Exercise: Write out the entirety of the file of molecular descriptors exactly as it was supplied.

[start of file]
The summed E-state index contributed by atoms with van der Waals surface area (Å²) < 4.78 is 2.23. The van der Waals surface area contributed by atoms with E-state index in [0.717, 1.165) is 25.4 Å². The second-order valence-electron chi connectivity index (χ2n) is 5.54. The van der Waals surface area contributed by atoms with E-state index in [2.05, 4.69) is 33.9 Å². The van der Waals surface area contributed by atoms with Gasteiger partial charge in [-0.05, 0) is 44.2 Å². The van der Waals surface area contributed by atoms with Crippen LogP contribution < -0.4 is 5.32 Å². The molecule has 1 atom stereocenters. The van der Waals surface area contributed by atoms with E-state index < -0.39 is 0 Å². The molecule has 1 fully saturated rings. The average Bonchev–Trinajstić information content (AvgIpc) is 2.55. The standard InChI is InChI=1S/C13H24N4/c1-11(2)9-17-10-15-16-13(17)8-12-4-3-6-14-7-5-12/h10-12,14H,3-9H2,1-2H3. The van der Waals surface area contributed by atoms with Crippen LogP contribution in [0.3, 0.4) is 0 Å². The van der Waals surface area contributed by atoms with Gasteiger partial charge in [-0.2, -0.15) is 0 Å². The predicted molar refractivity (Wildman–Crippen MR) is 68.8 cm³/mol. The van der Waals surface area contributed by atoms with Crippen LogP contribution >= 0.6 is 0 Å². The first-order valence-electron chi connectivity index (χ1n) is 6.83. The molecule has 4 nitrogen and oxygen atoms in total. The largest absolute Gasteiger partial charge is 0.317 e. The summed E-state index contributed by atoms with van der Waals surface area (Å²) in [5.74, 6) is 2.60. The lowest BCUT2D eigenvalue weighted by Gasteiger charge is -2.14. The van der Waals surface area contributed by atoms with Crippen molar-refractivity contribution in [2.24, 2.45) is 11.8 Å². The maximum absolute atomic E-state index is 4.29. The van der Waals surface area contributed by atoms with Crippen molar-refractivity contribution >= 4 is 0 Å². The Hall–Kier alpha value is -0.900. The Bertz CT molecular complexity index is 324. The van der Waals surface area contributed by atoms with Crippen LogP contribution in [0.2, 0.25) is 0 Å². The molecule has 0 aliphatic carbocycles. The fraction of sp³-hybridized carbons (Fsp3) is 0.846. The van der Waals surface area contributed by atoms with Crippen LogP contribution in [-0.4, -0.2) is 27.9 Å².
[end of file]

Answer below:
The summed E-state index contributed by atoms with van der Waals surface area (Å²) < 4.78 is 2.23. The van der Waals surface area contributed by atoms with E-state index in [0.717, 1.165) is 25.4 Å². The second-order valence-electron chi connectivity index (χ2n) is 5.54. The van der Waals surface area contributed by atoms with E-state index in [2.05, 4.69) is 33.9 Å². The van der Waals surface area contributed by atoms with Gasteiger partial charge in [-0.05, 0) is 44.2 Å². The van der Waals surface area contributed by atoms with Crippen LogP contribution < -0.4 is 5.32 Å². The molecule has 1 atom stereocenters. The van der Waals surface area contributed by atoms with E-state index < -0.39 is 0 Å². The molecule has 1 fully saturated rings. The average Bonchev–Trinajstić information content (AvgIpc) is 2.55. The standard InChI is InChI=1S/C13H24N4/c1-11(2)9-17-10-15-16-13(17)8-12-4-3-6-14-7-5-12/h10-12,14H,3-9H2,1-2H3. The van der Waals surface area contributed by atoms with Crippen LogP contribution in [0.3, 0.4) is 0 Å². The van der Waals surface area contributed by atoms with Gasteiger partial charge in [-0.2, -0.15) is 0 Å². The predicted molar refractivity (Wildman–Crippen MR) is 68.8 cm³/mol. The van der Waals surface area contributed by atoms with Crippen LogP contribution >= 0.6 is 0 Å². The first-order valence-electron chi connectivity index (χ1n) is 6.83. The molecule has 4 nitrogen and oxygen atoms in total. The largest absolute Gasteiger partial charge is 0.317 e. The summed E-state index contributed by atoms with van der Waals surface area (Å²) in [5.74, 6) is 2.60. The lowest BCUT2D eigenvalue weighted by Gasteiger charge is -2.14. The van der Waals surface area contributed by atoms with Crippen molar-refractivity contribution in [2.24, 2.45) is 11.8 Å². The maximum absolute atomic E-state index is 4.29. The van der Waals surface area contributed by atoms with Crippen molar-refractivity contribution >= 4 is 0 Å². The Hall–Kier alpha value is -0.900. The Bertz CT molecular complexity index is 324. The van der Waals surface area contributed by atoms with Crippen LogP contribution in [0.2, 0.25) is 0 Å². The molecule has 0 aliphatic carbocycles. The fraction of sp³-hybridized carbons (Fsp3) is 0.846. The van der Waals surface area contributed by atoms with Crippen LogP contribution in [-0.4, -0.2) is 27.9 Å².